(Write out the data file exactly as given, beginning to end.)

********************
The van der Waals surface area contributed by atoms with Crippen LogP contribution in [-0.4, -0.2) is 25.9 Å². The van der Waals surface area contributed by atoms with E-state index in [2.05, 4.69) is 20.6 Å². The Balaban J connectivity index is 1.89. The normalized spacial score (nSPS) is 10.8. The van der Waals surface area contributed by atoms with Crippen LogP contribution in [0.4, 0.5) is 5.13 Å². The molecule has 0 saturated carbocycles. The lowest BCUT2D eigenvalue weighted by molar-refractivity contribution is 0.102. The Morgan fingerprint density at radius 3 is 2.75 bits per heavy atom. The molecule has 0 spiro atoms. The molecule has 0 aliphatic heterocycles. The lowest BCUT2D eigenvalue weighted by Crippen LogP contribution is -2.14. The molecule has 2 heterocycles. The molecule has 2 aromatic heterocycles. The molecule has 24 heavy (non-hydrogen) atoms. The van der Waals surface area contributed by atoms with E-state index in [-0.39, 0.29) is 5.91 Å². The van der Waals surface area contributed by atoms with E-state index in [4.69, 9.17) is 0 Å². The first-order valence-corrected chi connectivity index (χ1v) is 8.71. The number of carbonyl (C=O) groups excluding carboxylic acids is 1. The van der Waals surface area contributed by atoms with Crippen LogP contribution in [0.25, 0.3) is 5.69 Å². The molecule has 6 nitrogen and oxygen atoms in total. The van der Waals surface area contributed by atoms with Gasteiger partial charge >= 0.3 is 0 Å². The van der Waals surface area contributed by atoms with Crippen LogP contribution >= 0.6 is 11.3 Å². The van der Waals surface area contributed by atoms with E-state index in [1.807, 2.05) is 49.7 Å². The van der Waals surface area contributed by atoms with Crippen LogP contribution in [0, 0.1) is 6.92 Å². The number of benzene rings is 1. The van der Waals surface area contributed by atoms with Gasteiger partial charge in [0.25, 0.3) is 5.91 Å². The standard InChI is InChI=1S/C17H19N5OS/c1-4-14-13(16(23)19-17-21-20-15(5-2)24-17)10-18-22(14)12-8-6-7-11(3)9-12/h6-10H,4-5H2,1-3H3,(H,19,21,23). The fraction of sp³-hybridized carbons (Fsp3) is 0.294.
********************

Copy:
The van der Waals surface area contributed by atoms with Crippen LogP contribution in [-0.4, -0.2) is 25.9 Å². The van der Waals surface area contributed by atoms with E-state index in [2.05, 4.69) is 20.6 Å². The Balaban J connectivity index is 1.89. The normalized spacial score (nSPS) is 10.8. The van der Waals surface area contributed by atoms with Crippen LogP contribution in [0.4, 0.5) is 5.13 Å². The molecule has 0 saturated carbocycles. The lowest BCUT2D eigenvalue weighted by molar-refractivity contribution is 0.102. The Morgan fingerprint density at radius 3 is 2.75 bits per heavy atom. The molecule has 0 spiro atoms. The molecule has 0 aliphatic heterocycles. The lowest BCUT2D eigenvalue weighted by Crippen LogP contribution is -2.14. The molecule has 2 heterocycles. The molecule has 2 aromatic heterocycles. The molecule has 24 heavy (non-hydrogen) atoms. The van der Waals surface area contributed by atoms with E-state index in [-0.39, 0.29) is 5.91 Å². The van der Waals surface area contributed by atoms with E-state index in [4.69, 9.17) is 0 Å². The first-order valence-corrected chi connectivity index (χ1v) is 8.71. The number of carbonyl (C=O) groups excluding carboxylic acids is 1. The van der Waals surface area contributed by atoms with Crippen LogP contribution in [0.25, 0.3) is 5.69 Å². The molecule has 6 nitrogen and oxygen atoms in total. The van der Waals surface area contributed by atoms with Gasteiger partial charge >= 0.3 is 0 Å². The van der Waals surface area contributed by atoms with Crippen LogP contribution >= 0.6 is 11.3 Å². The van der Waals surface area contributed by atoms with E-state index in [1.807, 2.05) is 49.7 Å². The van der Waals surface area contributed by atoms with Crippen LogP contribution in [0, 0.1) is 6.92 Å². The number of benzene rings is 1. The van der Waals surface area contributed by atoms with Gasteiger partial charge in [0.25, 0.3) is 5.91 Å². The standard InChI is InChI=1S/C17H19N5OS/c1-4-14-13(16(23)19-17-21-20-15(5-2)24-17)10-18-22(14)12-8-6-7-11(3)9-12/h6-10H,4-5H2,1-3H3,(H,19,21,23). The fraction of sp³-hybridized carbons (Fsp3) is 0.294.